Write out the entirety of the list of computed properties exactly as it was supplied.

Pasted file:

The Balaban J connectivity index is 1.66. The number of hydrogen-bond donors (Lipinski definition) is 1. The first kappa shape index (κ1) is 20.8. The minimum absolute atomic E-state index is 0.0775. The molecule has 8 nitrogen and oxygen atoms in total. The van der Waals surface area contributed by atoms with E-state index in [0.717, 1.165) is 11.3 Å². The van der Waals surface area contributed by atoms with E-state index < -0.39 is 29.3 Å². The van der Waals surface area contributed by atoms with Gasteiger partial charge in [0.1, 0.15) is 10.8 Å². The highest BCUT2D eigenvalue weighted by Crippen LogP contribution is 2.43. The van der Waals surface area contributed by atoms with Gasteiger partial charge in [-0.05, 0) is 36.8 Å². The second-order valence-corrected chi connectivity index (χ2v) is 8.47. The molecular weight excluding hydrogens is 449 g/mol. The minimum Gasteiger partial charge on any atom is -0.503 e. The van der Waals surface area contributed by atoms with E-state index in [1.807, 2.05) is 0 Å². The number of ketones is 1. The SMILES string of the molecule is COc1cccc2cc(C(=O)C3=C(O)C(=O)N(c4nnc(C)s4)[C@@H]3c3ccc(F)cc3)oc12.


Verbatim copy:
The Balaban J connectivity index is 1.66. The number of hydrogen-bond donors (Lipinski definition) is 1. The first kappa shape index (κ1) is 20.8. The minimum absolute atomic E-state index is 0.0775. The molecule has 8 nitrogen and oxygen atoms in total. The van der Waals surface area contributed by atoms with E-state index in [0.717, 1.165) is 11.3 Å². The van der Waals surface area contributed by atoms with E-state index < -0.39 is 29.3 Å². The van der Waals surface area contributed by atoms with Gasteiger partial charge in [0.1, 0.15) is 10.8 Å². The highest BCUT2D eigenvalue weighted by Crippen LogP contribution is 2.43. The van der Waals surface area contributed by atoms with Gasteiger partial charge in [-0.05, 0) is 36.8 Å². The second-order valence-corrected chi connectivity index (χ2v) is 8.47. The molecular weight excluding hydrogens is 449 g/mol. The minimum Gasteiger partial charge on any atom is -0.503 e. The van der Waals surface area contributed by atoms with E-state index in [1.807, 2.05) is 0 Å². The number of ketones is 1. The SMILES string of the molecule is COc1cccc2cc(C(=O)C3=C(O)C(=O)N(c4nnc(C)s4)[C@@H]3c3ccc(F)cc3)oc12.